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Let $R$ be a commutative Noetherian ring with unit and let $I$ be a fixed ideal. I am sorry if the following turns out to be a very silly question.

1) Suppose $\operatorname{Ass}(R/I)$ are all minimal, then what can we say about $R/I$?

One conclusion is that $I$ has a unique primary decomposition. If $R/I$ is CM, then $\operatorname{Ass}(R/I)$ are all minimal, but I don't think the converse is true. Can someone provide a counterexample?

2) Suppose $\operatorname{Ass}(R/I)$ are all minimal and have the same height. I still dont think we can conclude that $R/I$ is CM. Can someone provide a counterexample? Theorem 2.1.6 of Bruns and Herzog, CM Rings, gives a result in this direction but it needs additional hypothesis. It says that if every ideal $I$ is generated by height $I$ elements and $\operatorname{Ass}(R/I)$ are all minimal, then $R$ is CM.

It would be nice if someone can say something nice about the ring in the special situation described in 1) and 2).

Thanks.

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1 Answer 1

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The ideals defined by 1) are called unmixed, while the ideals defined by 2) are called height unmixed. (Note that having the same height implies minimal for the associated prime ideals, so 2) implies 1).)

Unmixedness of $I$ is not enough for $R/I$ to be CM: let $R=K[X,Y,Z]$ and $I=(X)\cap(Y,Z)$. This example shows also that 1) doesn't imply 2).

Height unmixedness of $I$ is not enough for $R/I$ to be CM: let $R=K[X_1,\dots,X_5]$ and $I=(X_1,X_4)\cap(X_2,X_5)$.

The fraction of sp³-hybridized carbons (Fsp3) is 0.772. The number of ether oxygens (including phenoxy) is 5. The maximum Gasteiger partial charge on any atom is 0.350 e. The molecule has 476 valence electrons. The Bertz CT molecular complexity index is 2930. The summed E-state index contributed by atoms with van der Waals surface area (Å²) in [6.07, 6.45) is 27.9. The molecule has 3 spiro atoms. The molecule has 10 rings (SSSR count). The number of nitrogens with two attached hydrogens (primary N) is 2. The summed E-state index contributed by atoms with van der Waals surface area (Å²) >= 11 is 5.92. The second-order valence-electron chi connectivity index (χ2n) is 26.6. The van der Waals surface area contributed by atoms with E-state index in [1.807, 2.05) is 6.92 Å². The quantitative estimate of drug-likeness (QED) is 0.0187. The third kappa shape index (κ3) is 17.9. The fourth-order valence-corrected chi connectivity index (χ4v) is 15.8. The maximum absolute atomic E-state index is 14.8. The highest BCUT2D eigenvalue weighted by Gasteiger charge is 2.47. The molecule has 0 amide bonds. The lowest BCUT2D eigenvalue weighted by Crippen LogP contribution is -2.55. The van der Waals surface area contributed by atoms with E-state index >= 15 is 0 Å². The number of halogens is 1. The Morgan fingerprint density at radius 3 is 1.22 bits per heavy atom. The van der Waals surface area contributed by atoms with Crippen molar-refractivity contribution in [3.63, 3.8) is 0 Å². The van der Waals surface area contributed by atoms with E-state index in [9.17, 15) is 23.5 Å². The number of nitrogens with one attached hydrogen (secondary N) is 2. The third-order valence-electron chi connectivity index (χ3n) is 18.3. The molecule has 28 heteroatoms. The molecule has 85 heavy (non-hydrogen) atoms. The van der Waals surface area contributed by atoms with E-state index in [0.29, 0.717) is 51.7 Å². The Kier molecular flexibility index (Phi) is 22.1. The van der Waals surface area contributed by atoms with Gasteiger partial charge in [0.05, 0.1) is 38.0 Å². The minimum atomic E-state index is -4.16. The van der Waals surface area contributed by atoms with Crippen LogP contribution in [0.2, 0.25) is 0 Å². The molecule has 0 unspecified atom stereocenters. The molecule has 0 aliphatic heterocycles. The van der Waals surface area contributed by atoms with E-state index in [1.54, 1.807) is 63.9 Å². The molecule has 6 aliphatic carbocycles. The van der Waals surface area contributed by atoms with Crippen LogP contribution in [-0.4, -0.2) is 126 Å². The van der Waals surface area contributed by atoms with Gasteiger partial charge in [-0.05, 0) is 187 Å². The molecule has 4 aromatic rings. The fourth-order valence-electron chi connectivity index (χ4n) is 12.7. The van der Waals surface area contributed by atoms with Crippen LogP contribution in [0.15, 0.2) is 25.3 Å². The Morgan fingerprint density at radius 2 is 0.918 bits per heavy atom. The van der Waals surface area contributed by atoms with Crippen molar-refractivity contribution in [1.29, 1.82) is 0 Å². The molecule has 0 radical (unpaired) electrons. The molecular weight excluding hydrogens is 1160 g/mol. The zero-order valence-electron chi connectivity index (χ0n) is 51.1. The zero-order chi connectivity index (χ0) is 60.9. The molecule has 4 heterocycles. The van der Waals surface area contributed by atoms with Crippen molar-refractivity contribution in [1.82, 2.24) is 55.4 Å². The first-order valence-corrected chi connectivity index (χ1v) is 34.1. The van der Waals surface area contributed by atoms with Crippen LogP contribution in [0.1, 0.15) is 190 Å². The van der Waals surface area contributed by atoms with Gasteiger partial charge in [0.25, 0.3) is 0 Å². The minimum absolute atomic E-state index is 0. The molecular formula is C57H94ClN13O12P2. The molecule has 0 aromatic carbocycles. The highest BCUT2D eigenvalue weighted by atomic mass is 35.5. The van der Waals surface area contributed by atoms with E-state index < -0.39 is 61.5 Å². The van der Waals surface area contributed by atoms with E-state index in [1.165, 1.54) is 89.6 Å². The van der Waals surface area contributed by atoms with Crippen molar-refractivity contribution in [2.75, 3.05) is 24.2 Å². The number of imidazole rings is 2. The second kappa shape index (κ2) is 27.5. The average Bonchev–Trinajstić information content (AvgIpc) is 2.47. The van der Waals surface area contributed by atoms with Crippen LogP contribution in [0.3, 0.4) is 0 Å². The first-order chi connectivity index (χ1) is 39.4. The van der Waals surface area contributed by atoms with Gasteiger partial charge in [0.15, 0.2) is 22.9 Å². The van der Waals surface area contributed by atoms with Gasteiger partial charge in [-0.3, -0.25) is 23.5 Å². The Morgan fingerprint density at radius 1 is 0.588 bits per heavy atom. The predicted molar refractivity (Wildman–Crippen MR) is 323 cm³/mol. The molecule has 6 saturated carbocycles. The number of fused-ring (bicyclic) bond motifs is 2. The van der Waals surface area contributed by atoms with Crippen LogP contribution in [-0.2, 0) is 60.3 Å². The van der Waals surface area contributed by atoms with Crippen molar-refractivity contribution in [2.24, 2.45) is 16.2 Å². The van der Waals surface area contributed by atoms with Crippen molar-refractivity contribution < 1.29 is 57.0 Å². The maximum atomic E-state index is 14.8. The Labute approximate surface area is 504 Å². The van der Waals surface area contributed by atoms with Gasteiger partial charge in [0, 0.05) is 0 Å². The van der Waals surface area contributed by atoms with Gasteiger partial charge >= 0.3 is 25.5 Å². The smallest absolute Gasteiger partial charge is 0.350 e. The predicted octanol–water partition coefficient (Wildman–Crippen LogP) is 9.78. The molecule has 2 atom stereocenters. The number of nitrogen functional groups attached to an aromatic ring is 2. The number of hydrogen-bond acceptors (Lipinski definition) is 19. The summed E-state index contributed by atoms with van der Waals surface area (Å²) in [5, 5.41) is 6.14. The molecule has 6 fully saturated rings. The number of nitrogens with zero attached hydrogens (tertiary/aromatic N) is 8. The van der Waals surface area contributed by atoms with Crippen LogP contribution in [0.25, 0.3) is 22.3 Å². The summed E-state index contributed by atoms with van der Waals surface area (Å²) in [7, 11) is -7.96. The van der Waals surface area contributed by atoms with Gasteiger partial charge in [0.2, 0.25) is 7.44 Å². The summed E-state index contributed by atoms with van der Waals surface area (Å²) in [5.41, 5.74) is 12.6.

However, if $R$ is local and $\dim R/I=1$, then $R/I$ is CM iff $I$ is unmixed.

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  • $\begingroup$ I've preferred to give some nontrivial examples, although for $I$ a prime ideal in a polynomial ring $R$ over a field we can have $R/I$ not CM, and $I$ is trivialy (height) unmixed. $\endgroup$
    – user26857
    May 6, 2013 at 9:30
  • $\begingroup$ I know that the 2nd example is not CM because i remember doing that in the past. I am trying to check it, but no luck yet. I am trying to find a system of parameters which does not form a regular sequence. $\endgroup$
    – messi
    May 6, 2013 at 10:01
  • $\begingroup$ @messi The second example comes from simplicial complexes. It can be shown that is not CM by elementary methods, but another method is to compute its Hilbert series and observe that this has at the numerator a negative coefficient. $\endgroup$
    – user26857
    May 6, 2013 at 10:08
  • $\begingroup$ oh ok, but i think in the past i used the method i described above. I hope i can do it using my method in the past. Thanks $\endgroup$
    – messi
    May 6, 2013 at 10:10
  • $\begingroup$ I want to confirm something, in your 2nd example can we take $R=k[x_1,x_2,x_3,x_4]$ and $I=(x_1,x_2)\cap (x_3,x_4)$? $\endgroup$
    – messi
    May 6, 2013 at 10:47

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